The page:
Fondren and Quinn : Genealogy and History
Questions about John Fondren and Hugh Quinn
First Posted: March 7, 1999 Content Last Modified: November 17, 1999
HUGH QUINN and JOHN FONDREN first appear in the deeds, tax lists and other public records of Granville County, North Carolina, with Fondren there as early as 1757 and Quinn appearing during the early 1760s. Where were they prior to this time? Were they associated prior to Granville County or is Mitchell's tavern in Granville Co. where they first met? Was Hugh Quinn a member of the O'Quinn family of northeastern N. C. ? Hugh Quinn was apparently Irish. But what was John Fondren? Was "Fondren", or some previous variation of this name, also Irish? Or was "Fondren" a German name or a variant of the Germanic "von" + "der” + “en-----" (meaning from the ______ placename)? These two men were closely associated through out their lives. Were they related to each other, or were their wives related? Hugh also appears in the Orange County court records.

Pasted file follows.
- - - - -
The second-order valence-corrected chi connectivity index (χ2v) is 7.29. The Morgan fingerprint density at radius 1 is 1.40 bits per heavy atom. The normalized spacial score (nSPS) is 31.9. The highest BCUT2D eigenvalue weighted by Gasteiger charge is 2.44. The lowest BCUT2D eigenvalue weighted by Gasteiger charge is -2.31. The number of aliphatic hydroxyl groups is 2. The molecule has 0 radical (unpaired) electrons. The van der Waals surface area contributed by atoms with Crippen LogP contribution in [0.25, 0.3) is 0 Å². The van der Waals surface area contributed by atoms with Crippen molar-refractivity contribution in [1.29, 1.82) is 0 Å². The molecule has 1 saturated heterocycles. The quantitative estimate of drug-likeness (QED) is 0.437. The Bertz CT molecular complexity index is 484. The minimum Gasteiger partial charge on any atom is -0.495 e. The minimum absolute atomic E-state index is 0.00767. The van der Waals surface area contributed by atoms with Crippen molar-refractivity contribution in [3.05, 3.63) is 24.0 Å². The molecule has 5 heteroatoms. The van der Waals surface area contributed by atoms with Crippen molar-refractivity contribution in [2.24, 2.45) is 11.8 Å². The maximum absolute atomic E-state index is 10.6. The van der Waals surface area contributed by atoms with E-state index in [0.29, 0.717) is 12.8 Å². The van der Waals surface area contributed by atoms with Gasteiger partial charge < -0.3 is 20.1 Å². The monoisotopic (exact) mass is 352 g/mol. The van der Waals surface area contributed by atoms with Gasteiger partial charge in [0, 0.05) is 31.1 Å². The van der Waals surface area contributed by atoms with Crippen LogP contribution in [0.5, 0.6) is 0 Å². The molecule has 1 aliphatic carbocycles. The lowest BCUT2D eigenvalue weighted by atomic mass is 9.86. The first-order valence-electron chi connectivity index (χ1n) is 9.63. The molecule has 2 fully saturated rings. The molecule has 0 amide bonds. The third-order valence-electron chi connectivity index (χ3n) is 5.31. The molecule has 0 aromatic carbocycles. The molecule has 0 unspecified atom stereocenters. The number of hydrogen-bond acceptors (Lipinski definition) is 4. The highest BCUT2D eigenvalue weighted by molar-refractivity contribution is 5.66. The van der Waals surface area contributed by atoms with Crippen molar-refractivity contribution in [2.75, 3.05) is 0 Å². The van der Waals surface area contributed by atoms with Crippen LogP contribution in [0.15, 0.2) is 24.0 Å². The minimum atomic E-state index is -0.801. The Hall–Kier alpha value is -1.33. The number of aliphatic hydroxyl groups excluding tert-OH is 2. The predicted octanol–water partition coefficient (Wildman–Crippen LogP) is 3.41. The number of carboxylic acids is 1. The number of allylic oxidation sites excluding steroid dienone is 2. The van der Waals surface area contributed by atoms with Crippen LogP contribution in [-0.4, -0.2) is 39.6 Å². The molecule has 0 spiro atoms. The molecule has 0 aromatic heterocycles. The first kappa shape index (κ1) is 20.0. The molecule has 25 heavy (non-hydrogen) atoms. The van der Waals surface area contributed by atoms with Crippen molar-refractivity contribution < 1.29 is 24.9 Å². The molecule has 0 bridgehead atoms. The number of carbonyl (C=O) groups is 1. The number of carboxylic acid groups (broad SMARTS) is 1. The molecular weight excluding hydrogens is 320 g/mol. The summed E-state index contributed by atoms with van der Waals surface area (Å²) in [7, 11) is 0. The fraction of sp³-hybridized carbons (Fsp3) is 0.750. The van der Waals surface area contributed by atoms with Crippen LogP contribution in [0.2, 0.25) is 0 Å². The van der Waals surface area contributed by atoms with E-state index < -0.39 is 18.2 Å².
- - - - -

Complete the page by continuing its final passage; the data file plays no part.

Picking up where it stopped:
Granville Co., N. C. Ordinary Bonds, original records, N. C. Archives. On September 10, 1756, Robert Mitchell and Reuben Searcy were bound for Robert Mitchell to keep obtain a license to keep an Ordinary (tavern) on Mitchell's Road where Nutbush path crosses (north part of the County). The license was for one year.
Granville Co., N. C. Ordinary Bonds, original records, N. C. Archives. On September 7, 1757 John Fondren, John Glover and Nath'l. Harris were bound for John Fondren to obtain a license to keep an Ordinary (tavern) at the dwelling house called Robert Mitchell's.
The license permitted the holder of the license to ... "provide in his sd Ordinary, good and wholsome & Cleanly Lodging & Diet for Travellers & Stableage, Fodder & Corn for their Horses or pastureage & Corn, as the Season shall require, for & durint the term of one year from the date hereof, & shall not suffer or permit any Unlawful Gaming in his House, nor on the Sabbath day suffer any person to Tipple or Drink more than is Necessary ... "
A few years later, the records show Hugh Quinn was operating an ordinary, apparently the same one previously operated by Fondren in Robert Mitchel's house.